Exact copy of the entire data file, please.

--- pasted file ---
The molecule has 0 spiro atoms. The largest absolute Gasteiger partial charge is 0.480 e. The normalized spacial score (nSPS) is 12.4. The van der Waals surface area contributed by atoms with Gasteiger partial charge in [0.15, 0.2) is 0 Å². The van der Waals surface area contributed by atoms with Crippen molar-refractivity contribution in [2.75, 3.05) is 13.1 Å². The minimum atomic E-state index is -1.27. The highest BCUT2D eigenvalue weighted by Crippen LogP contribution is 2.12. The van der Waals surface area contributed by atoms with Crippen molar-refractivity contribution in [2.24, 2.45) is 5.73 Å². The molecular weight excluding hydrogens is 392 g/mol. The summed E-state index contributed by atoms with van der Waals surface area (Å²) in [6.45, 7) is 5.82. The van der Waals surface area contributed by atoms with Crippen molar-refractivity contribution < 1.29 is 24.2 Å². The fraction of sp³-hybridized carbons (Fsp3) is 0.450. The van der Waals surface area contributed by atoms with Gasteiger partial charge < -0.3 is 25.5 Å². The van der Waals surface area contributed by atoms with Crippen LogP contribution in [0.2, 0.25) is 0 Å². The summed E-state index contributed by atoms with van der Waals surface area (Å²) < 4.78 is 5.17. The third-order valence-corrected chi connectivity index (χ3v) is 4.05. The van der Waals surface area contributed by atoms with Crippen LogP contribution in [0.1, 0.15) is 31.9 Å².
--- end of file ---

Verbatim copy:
The molecule has 0 spiro atoms. The largest absolute Gasteiger partial charge is 0.480 e. The normalized spacial score (nSPS) is 12.4. The van der Waals surface area contributed by atoms with Gasteiger partial charge in [0.15, 0.2) is 0 Å². The van der Waals surface area contributed by atoms with Crippen molar-refractivity contribution in [2.75, 3.05) is 13.1 Å². The minimum atomic E-state index is -1.27. The highest BCUT2D eigenvalue weighted by Crippen LogP contribution is 2.12. The van der Waals surface area contributed by atoms with Crippen molar-refractivity contribution in [2.24, 2.45) is 5.73 Å². The molecular weight excluding hydrogens is 392 g/mol. The summed E-state index contributed by atoms with van der Waals surface area (Å²) in [6.45, 7) is 5.82. The van der Waals surface area contributed by atoms with Crippen molar-refractivity contribution < 1.29 is 24.2 Å². The fraction of sp³-hybridized carbons (Fsp3) is 0.450. The van der Waals surface area contributed by atoms with Gasteiger partial charge < -0.3 is 25.5 Å². The van der Waals surface area contributed by atoms with Crippen LogP contribution in [0.2, 0.25) is 0 Å². The summed E-state index contributed by atoms with van der Waals surface area (Å²) < 4.78 is 5.17. The third-order valence-corrected chi connectivity index (χ3v) is 4.05. The van der Waals surface area contributed by atoms with Crippen LogP contribution in [0.1, 0.15) is 31.9 Å².